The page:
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Quentin Blake’s lifetime collection to sell at Christie’s


Quentin Blake Illustration
Quentin Blake's illustration for the Grand High Witch from The Witches captures her menacing beauty (Image: Christie's)

Christie’s will offer a lifetime collection of works consigned by Roald Dahl illustrator Quentin Blake in a series of upcoming sales.

Titled “Quentin Blake: A Retrospective; Forty Years of Alternative Versions”, the collection will feature 178 works from across Blake’s long career. A total of 30 works will star in a books and manuscripts sale in London on July 11, while the remaining 148 will be sold in a dedicated online auction running July 3-12.

Proceeds will go to Roald Dahl’s Marvellous Children’s Charity and the tribal peoples’ rights group Survival International.

The top estimates are reserved for drawings Blake produced for Dahl. That’s a figure that reflects both the popularity of Dahl’s books (around 200m copies sold worldwide). Blake’s trademark “messy” style perfectly complements Dahl’s darkly mischievous stories, and his drawings have become iconic in their own right.

Among the lots receiving top billing is a watercolour pencil rendering of the Grand High Witch from The Witches (1983), which is expected to make £10,000-15,000 ($13,163-19,745).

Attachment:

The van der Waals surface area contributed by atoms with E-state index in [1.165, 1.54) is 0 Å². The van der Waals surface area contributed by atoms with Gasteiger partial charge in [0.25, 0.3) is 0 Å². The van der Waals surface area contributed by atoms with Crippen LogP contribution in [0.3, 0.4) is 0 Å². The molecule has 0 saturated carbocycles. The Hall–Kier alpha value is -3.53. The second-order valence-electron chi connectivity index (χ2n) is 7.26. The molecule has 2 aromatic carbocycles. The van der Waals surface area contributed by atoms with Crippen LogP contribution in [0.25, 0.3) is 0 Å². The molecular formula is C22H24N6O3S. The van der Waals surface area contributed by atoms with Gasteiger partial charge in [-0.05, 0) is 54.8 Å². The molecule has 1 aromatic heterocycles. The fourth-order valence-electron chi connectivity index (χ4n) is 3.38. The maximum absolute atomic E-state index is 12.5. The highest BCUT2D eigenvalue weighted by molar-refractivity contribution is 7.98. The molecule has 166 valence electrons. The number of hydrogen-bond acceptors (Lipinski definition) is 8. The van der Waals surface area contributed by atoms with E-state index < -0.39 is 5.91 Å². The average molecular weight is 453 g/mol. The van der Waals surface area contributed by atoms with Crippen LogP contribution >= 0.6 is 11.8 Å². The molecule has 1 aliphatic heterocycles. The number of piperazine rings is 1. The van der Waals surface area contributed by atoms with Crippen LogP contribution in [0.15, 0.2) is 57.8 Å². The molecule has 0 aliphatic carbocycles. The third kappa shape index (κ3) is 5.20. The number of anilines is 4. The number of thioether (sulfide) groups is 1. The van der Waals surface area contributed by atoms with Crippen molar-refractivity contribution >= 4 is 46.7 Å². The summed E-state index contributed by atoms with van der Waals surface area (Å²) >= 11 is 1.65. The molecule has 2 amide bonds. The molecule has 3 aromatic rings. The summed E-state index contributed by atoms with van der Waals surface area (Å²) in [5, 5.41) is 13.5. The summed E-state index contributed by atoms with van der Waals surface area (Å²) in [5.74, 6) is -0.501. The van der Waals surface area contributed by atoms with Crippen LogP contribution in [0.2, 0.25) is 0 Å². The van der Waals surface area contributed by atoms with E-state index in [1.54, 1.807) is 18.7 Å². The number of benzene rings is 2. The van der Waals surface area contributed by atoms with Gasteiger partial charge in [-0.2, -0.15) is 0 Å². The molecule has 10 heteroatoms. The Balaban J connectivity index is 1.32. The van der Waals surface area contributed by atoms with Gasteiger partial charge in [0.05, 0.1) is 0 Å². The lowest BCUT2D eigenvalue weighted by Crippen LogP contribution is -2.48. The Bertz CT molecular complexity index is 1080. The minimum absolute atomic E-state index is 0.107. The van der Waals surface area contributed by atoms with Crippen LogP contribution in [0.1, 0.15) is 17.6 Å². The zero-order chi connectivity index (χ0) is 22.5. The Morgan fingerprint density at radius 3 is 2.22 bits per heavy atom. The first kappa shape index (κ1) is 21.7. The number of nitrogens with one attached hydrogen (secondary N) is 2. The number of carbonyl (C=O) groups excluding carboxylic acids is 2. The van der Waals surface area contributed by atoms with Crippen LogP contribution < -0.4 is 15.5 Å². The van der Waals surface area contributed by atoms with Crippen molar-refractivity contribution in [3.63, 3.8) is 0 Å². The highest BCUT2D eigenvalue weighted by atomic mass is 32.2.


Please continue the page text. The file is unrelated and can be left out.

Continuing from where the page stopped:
The piece shows the head witch surrounded by a menacing array of dangling claws and trunks.

A portrait of Willie Wonka, Charlie Bucket and Grandpa Joe from Charlie and the Chocolate Factory (1964) carries an identical estimate.

Charlie Chocolate Factory
The top estimates are reserved for the original works Blake produced for Roald Dahl (Image: Christie’s)

It’s not all big hitters. There are also several works at lower price points, including a pen and ink drawing of Slimmy Jimmy the Ferret from a recent edition of Beatrix Potter’s The Tale of Kitty-in-Boots. It’s estimated at up to £300 ($400). However, given that this will be a charity auction it’s likely all of the items offered will soar over their estimates.

Blake’s work is extremely rare at auction as he keeps a tight rein on his archive, which contains thousands of original works. The vast majority are kept at the House of Illustration in London, which Blake opened in 2014.

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